• Regionally, the Northeast recorded the biggest increase in home prices at 8.2 percent. The South had an increase of 3.8 percent while the West had a gain of 2.4 percent. The Midwest had the smallest growth in price of 1.6 percent.
  • Regionally, all four regions saw a decline in affordability from a year ago. The Northeast had the biggest drop in affordability of 14.4 percent. The South had a decline of 9.3 percent followed by the Midwest that fell 9.2 percent. The West had the smallest drop of 7.2 percent.
  • On a monthly basis, affordability is down from last month in all of the four regions. The Northeast region had the decline of 5.5 percent. The South had a decline of 2.0 percent followed by the Midwest with a dip of 1.8 percent. The West had the smallest dip in affordability of 0.7 percent.
  • Despite month-to-month changes, the most affordable region was the Midwest, with an index value of 181.9. The least affordable region remained the West where the index was 105.0. For comparison, the index was 148.8 in the South, and 146.4 in the Northeast.

  • Mortgage applications are currently up while credit availability is down. Rates are higher this month but are still historically low. Home prices are up 5.0 percent while median family incomes that are growing 3.0 percent. The job market is steady. More inventory is welcome on the lower end of the market whereas there is more supply of inventory for high priced homes.
  • What does housing affordability look like in your market? View the full data release here.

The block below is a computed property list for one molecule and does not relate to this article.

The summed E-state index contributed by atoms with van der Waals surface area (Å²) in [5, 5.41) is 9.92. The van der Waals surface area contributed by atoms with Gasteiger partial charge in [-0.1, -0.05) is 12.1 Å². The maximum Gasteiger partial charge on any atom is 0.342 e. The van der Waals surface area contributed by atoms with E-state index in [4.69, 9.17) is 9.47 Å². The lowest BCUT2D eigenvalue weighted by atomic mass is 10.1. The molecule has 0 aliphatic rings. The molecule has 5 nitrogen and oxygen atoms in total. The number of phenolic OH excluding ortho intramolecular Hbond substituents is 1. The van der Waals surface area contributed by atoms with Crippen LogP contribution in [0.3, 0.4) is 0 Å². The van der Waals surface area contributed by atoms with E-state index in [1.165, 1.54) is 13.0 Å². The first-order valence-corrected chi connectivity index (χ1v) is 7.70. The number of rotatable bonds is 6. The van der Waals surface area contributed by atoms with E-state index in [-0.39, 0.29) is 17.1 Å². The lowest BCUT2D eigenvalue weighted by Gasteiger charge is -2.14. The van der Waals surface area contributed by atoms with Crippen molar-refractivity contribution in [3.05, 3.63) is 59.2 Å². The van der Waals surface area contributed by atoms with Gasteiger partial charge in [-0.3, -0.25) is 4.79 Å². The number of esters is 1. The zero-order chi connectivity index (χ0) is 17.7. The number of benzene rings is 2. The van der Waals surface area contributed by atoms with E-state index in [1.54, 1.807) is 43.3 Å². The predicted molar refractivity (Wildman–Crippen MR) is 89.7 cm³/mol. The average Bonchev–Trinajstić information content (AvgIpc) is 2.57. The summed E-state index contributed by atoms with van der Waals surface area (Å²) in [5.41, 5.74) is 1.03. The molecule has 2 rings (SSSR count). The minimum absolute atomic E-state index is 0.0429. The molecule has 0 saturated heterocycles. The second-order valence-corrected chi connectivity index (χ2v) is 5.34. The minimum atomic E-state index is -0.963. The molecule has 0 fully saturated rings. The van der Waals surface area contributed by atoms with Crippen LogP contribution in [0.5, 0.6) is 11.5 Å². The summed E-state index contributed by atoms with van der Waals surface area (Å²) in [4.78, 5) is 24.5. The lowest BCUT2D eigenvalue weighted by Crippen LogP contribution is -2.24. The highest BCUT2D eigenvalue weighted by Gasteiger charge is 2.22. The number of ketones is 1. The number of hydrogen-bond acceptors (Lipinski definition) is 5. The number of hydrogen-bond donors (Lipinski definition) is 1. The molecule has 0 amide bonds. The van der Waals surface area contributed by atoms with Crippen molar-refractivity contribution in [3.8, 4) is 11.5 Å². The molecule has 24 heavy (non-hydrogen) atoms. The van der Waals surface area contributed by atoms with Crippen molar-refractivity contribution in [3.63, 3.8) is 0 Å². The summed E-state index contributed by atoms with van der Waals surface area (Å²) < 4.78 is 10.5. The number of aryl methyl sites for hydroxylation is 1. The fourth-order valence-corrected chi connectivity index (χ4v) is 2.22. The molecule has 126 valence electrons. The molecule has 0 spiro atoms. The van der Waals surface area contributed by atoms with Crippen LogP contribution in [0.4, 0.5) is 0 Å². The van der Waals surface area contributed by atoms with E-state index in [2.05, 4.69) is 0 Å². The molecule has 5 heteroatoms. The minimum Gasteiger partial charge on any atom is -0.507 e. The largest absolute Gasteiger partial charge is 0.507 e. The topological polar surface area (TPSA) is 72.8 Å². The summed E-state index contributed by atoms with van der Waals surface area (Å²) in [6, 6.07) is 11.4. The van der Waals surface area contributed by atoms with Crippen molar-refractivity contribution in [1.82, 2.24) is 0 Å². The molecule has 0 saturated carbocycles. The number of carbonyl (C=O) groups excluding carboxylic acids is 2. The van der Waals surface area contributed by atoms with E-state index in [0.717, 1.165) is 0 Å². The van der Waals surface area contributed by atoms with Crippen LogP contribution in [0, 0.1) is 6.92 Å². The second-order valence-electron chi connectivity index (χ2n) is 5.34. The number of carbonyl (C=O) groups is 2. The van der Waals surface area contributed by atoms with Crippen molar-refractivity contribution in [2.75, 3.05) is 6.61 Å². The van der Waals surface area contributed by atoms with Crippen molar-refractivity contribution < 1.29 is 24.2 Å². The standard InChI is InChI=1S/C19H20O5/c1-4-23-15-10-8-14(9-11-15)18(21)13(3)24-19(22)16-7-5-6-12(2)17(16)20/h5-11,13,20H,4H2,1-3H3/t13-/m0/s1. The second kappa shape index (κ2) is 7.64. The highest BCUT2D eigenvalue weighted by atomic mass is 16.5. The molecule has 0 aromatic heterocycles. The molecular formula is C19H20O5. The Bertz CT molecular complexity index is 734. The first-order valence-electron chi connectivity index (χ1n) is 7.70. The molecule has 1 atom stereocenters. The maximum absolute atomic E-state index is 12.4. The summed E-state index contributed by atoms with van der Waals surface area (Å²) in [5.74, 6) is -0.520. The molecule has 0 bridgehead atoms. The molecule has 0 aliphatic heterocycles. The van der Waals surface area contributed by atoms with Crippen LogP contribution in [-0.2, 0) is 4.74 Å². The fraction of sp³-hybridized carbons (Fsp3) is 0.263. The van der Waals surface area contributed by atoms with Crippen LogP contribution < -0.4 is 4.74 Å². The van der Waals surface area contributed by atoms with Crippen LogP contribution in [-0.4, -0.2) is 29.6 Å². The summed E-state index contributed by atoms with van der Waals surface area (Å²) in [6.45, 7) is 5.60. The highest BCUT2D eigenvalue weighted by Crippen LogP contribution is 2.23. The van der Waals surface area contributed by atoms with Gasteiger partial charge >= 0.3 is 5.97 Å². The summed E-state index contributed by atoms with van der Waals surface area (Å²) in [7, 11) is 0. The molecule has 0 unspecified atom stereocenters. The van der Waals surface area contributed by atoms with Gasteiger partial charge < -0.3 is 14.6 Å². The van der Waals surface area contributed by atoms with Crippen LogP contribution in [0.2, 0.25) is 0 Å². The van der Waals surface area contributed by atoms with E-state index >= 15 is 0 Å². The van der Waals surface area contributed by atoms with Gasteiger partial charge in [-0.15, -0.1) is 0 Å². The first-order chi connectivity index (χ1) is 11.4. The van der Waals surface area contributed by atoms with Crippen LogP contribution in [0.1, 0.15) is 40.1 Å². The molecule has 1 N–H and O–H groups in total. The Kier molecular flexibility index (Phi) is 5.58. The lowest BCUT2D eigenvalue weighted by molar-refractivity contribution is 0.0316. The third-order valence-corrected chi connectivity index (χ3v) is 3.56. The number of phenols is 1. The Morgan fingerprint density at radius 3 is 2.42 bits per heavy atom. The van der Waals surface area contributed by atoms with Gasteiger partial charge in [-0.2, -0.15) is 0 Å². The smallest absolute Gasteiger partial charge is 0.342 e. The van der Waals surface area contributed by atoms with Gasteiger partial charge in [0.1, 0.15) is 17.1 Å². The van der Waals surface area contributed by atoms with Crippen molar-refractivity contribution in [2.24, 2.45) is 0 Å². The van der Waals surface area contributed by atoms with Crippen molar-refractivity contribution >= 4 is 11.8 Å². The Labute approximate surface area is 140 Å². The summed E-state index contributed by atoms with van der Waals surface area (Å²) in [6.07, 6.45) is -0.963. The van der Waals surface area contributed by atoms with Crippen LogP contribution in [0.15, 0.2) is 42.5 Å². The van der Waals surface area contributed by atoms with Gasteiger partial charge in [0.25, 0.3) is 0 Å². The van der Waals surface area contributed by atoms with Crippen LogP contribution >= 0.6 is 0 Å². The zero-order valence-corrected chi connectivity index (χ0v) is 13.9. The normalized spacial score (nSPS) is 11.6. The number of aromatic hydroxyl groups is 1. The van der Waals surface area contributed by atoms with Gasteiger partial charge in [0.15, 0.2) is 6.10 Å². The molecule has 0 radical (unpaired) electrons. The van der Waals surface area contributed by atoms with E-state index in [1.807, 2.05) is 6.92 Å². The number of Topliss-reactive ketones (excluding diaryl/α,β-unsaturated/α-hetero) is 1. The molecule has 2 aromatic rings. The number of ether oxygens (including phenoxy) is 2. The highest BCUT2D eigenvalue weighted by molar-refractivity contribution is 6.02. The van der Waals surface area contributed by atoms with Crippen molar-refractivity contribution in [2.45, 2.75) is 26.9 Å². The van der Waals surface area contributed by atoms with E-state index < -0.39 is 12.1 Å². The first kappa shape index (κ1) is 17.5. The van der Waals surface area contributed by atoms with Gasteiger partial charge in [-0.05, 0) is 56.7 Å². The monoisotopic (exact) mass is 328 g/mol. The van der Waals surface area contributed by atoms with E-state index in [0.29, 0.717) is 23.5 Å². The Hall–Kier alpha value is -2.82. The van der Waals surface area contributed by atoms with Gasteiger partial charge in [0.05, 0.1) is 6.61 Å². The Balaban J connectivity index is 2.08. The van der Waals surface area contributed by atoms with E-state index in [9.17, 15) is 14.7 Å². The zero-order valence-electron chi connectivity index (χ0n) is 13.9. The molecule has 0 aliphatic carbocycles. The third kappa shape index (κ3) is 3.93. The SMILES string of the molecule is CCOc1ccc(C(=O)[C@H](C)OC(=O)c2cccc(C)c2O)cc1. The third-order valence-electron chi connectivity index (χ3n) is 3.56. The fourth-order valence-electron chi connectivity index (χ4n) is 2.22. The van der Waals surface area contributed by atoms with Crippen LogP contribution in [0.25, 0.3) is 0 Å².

• The Housing Affordability Index calculation assumes a 20 percent down payment and a 25 percent qualifying ratio (principal and interest payment to income). See further details on the methodology and assumptions behind the calculation here.

Throwback Thursday: First-Time Homebuyers Then and Now

In 1981 when NAR first started tracking the data, the average age of a first-time homebuyer was 29.  They made up 44 percent of all homebuyers.  Sixty-eight percent of first-time buyers were married couples, 12 percent were single female and 13 percent were single male (seven percent were other).

In contrast, in 2018, the average age of a first-time homebuyer was 46 and they accounted for 33 percent of all homebuyers.  Fifty-four percent were married couples, 18 percent were single female, 10 percent were single male, and 16 percent were unmarried couples (two percent were other).

In 1989, first-time buyers largely rented an apartment before they bought their home at 80 percent, and 15 percent lived with parents, relatives, or friends.  In 2018, the share of first-time buyers that lived in an apartment before they bought their home slipped to 71 percent while the share of those that had been living with parents, relatives, or friends previous to buying rose to 23 percent.